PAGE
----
If you really do need cash, and you really need to crack open your retirement accounts, there are several steps you should explore before you crack open your 401(k). That should be your last resort. Before that, explore these options:

  • A 60-day IRA rollover. If your cash need is short-term, you've got enough in your IRA, and you're sure you'll be able to repay in 60 days or less, this can be a very useful option. Learn more here.
  • An IRA distribution. There are circumstances under which you can take an IRA distribution before age 59 1/2 without paying the 10% tax penalty. You can also withdraw your contributions (though not your returns on those contributions) from a Roth IRA at any time with no penalty. Go here and here to learn more.
  • 401(k) loans. If your spouse is employed (or if you're still employed), taking a loan from their current 401(k) may be an option. A 401(k) loan has many downsides, but it beats cashing out if you're in dire straits. For many, this will be the best option. Learn more here.

But whatever you do, don't withdraw your retirement savings unless you really have to -- the cost, now and later, is just too high.

Looking to make the most of what you've saved? The Fool's Rule Your Retirement service can help you find ways to preserve, grow, and manage your retirement nest egg, no matter your situation. Try it free for 30 days, with no obligation.

Fool contributor John Rosevear owns shares of Apple, Enterprise Products Partners, and Green Mountain Coffee Roasters. Green Mountain Coffee Roasters is a Motley Fool Rule Breakers recommendation. Apple and Marvel Entertainment are Motley Fool Stock Advisor picks. Enterprise Products Partners is a Motley Fool Income Investor selection. Try any of our Foolish newsletters today, free for 30 days. The Motley Fool has a disclosure policy.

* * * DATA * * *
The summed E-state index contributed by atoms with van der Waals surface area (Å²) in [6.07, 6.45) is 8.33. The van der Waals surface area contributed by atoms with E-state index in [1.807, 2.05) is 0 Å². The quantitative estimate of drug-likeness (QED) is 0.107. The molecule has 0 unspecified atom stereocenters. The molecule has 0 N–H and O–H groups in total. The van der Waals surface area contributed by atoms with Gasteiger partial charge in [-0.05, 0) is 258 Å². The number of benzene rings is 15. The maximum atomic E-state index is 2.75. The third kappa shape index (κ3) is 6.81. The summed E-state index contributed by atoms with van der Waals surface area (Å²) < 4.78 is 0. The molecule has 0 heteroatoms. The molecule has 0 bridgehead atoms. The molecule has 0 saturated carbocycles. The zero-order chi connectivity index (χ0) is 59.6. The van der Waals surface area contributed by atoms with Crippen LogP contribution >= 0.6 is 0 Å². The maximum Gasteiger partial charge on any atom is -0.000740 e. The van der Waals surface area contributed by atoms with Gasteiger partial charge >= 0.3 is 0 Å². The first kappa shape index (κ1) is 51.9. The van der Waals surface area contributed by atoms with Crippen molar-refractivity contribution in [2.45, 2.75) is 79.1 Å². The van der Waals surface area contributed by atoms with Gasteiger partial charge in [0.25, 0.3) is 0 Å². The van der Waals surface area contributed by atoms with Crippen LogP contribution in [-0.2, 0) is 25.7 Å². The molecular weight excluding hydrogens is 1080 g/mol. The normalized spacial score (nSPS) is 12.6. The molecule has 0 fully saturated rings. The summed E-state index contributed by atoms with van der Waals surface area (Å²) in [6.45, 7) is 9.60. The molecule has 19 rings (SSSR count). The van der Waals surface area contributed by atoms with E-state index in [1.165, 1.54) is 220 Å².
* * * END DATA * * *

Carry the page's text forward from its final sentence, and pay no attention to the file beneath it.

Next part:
Read/Post Comments (2) | Recommend This Article (9)

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Help us keep this a respectfully Foolish area! This is a place for our readers to discuss, debate, and learn more about the Foolish investing topic you read about above. Help us keep it clean and safe. If you believe a comment is abusive or otherwise violates our Fool's Rules, please report it via the Report this Comment Report this Comment icon found on every comment.

  • Report this Comment On October 30, 2009, at 3:04 PM, Melaschasm wrote:

    Another issue to consider is that your retirement accounts are protected in bankruptcy, but if you take the cash out, and then still end up bankrupt, you will lose all of that money.

  • Report this Comment On October 30, 2009, at 4:20 PM, TMFMarlowe wrote:

    Melaschasm -- yep, that's a great point, one I may write more about next week.

    Thanks for reading.

    John Rosevear

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John Rosevear
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John Rosevear is the senior auto specialist for Fool.com. John has been writing about the auto business and investing for over 20 years, and for The Motley Fool since 2007.